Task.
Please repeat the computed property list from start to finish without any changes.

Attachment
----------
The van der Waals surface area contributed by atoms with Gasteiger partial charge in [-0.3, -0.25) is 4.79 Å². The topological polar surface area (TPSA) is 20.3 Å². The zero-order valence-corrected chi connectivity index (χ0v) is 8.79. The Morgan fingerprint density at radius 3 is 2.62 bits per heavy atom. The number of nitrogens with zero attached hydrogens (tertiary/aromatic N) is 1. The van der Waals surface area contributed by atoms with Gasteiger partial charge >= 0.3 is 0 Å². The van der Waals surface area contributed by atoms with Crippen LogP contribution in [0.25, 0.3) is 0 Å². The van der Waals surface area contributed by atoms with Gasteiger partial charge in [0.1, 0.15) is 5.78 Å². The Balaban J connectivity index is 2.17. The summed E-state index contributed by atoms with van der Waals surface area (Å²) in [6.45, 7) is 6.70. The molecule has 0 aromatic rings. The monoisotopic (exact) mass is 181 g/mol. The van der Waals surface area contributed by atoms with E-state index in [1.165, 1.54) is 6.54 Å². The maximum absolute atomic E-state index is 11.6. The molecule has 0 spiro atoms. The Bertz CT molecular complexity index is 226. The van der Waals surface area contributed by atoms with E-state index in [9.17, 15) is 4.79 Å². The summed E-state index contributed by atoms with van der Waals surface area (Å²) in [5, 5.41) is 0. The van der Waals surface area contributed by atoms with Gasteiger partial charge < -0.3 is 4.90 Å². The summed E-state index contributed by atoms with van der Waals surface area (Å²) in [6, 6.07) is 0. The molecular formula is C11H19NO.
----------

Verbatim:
The van der Waals surface area contributed by atoms with Gasteiger partial charge in [-0.3, -0.25) is 4.79 Å². The topological polar surface area (TPSA) is 20.3 Å². The zero-order valence-corrected chi connectivity index (χ0v) is 8.79. The Morgan fingerprint density at radius 3 is 2.62 bits per heavy atom. The number of nitrogens with zero attached hydrogens (tertiary/aromatic N) is 1. The van der Waals surface area contributed by atoms with Gasteiger partial charge >= 0.3 is 0 Å². The van der Waals surface area contributed by atoms with Crippen LogP contribution in [0.25, 0.3) is 0 Å². The van der Waals surface area contributed by atoms with Gasteiger partial charge in [0.1, 0.15) is 5.78 Å². The Balaban J connectivity index is 2.17. The summed E-state index contributed by atoms with van der Waals surface area (Å²) in [6.45, 7) is 6.70. The molecule has 0 aromatic rings. The monoisotopic (exact) mass is 181 g/mol. The van der Waals surface area contributed by atoms with E-state index in [1.165, 1.54) is 6.54 Å². The maximum absolute atomic E-state index is 11.6. The molecule has 0 spiro atoms. The Bertz CT molecular complexity index is 226. The van der Waals surface area contributed by atoms with E-state index in [9.17, 15) is 4.79 Å². The summed E-state index contributed by atoms with van der Waals surface area (Å²) in [5, 5.41) is 0. The van der Waals surface area contributed by atoms with Gasteiger partial charge < -0.3 is 4.90 Å². The summed E-state index contributed by atoms with van der Waals surface area (Å²) in [6, 6.07) is 0. The molecular formula is C11H19NO.